Being a review of a sequel that follows its predecessor closely in structure and theme, there will probably be a constant refrain here of “as with Under the Bramble Witching Tree,” so forewarned and forearmed, and with shot glasses at the ready, let’s begin. As with Under the Witch Tree, each of the plants is presented here as its own exhaustive entry, mini chapters as it were, containing a veritable bounty of information. As with its predecessor, each section begins with a paragraph describing the plant, using picturesque language to place its properties and persona within its own mythic landscape. Sometimes this can be a description of the plant anthropomorphised into a tangible spirit (blackberry as the lady of wild edges and shadows, bittersweet nightshade as younger sister to her more famous sibling), in others, this opening takes the form of a small paean addressed to the plant in question, whilst in others, inspiration doesn’t appear to have struck so keenly and the paragraph simply acts as a fact-based overview or introduction.

As with Under the Witch Tree, these introductions are each followed by several pages of folklore, before concluding with sections on the plant’s practical use. These practical sections begin with medical examples drawn from history, followed by Boyer’s own general application, and then usually conclude with instructions for specific tools or usages (for example, a love powder from ivy, a mugwort cauldron for scrying, or a broom from, well, broom).

Under the Bramble Arch spread

The initial sections for each plant are dense and heavy with information, running to as much as six or seven pages, but usually around three. As with Under the Witch Tree, this content is presented largely unreferenced, coming thick and fast as little bites of information that apparently don’t have time to be coherently massaged into place beside their companions, the niceties of paragraph structure giving way to a need for a cascade of staccato sentences of folklore. The review of Under the Witch Tree makes much hay from the lack of referencing and whilst not wishing to re-litigate that to the same extent here, it is worth restating the issues that arise from this. The primary one is that nothing can be trusted, as so many of the anecdotal facts are shorn of their context, particularly geographical or temporal, with a belief that may have been extant in only one area often becoming seemingly universal because its point of origin is not mentioned. Any time something doesn’t ring true, the reader can find themselves hurrying off in search of the unnamed original source or some other form of corroboration, not in an attempt at playing ‘got-cha’ but just to verify that it’s true, or to find either a broader context or actual specifics. In the end, this all comes across like herbalist notes that have been scribbled down over the years, perhaps with their original sources long forgotten, but then transposed to the final manuscript without much in the way of finessing, resulting in the frequent sentence fragments, awkward phrasing, and disorientating shifts in tense.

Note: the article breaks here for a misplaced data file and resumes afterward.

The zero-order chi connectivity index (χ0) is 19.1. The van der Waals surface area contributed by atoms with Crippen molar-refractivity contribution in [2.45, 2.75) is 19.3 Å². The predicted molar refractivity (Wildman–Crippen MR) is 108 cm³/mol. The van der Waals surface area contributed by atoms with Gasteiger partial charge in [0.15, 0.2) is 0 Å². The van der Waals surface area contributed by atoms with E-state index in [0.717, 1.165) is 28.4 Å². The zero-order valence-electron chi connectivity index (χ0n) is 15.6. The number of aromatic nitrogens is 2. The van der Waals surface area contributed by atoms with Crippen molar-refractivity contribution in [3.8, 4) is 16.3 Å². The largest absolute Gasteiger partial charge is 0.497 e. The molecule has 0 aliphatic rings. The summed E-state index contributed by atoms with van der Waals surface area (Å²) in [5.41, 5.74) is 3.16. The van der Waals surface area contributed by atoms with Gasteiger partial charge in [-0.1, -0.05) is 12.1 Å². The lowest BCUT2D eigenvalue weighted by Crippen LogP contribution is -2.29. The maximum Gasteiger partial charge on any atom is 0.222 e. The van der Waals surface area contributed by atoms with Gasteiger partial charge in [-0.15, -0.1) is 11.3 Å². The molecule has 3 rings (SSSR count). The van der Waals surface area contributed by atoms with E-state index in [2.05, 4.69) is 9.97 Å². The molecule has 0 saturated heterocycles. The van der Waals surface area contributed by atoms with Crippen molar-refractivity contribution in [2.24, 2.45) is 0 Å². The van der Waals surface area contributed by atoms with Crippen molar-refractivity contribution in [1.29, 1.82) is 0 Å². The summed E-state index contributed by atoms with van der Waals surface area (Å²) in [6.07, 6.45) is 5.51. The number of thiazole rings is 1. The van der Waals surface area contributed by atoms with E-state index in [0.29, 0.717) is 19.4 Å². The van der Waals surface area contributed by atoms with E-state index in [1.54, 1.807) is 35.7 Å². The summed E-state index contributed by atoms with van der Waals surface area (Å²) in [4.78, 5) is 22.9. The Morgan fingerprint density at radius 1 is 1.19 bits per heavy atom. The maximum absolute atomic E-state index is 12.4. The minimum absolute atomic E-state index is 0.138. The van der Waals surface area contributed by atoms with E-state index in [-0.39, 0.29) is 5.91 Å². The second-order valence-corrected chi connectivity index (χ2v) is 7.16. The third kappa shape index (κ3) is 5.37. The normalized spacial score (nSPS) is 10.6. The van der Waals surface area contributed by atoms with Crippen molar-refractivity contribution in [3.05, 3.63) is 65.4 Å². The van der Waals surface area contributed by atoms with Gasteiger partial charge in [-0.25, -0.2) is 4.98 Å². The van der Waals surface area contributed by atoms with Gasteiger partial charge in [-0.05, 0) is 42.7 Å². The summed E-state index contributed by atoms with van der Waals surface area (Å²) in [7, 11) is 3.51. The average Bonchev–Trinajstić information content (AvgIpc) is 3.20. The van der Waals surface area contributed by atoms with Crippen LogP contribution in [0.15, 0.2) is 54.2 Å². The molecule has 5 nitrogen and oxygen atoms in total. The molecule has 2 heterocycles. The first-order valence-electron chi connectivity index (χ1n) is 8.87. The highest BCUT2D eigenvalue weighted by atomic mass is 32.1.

As with Under the Witch Tree, one can, with a bit of work, reverse engineer the content here, tracking down the source of information (for example, much of the content about blackberry comes directly from Maida Silverman’s A City Herbal; listed in the bibliography but not cited in-body). But this is often an equally fruitless (eh hem) task, as these sources can be as citation-deficient as the book drawing from them. This makes much of the information here all but useless, vulnerable to such a degree of cumulative error and generation loss that it can be no better than gossip or urban legend.

This all works if you want the book to provide an overall vibe of these plants, where a witch could potentially pick any vaguely mentioned property or procedure and deem it fit for purpose based on general associations and history. Indeed, one could generously suggest that this is simply in line with the book’s precedents, with herbals and florilegia of old hardly being hotbeds of exhaustive referencing. However, if you incline towards the scientific method, documented provenance and things empirical, from either a botanical or anthropological perspective, then you are going to be severely disappointed. Hammering this home may seem unduly cruel, and one could argue that the book was never intended to be as rigorous as one might like, but the sentiment is borne simply from the experience of reading, where constant encounters with either the abrupt, note-taking nature of the writing, or the insufficiently detailed content of what could otherwise be interesting facts, can make for a frustrating experience. Then there are moments that are not just ambiguous in their origin but flat out wrong, such as a claim in the section on mistletoe that Baldur was the son of Freyja and that after he was restored to life, she placed the parasitic plant under her protection and it thenceforth only ever brought good fortune. With a bit of digging, this monumental howler seems to have come unchecked from a 2006 issue of Homeopathy Today Online, which tells you everything you need to know right there.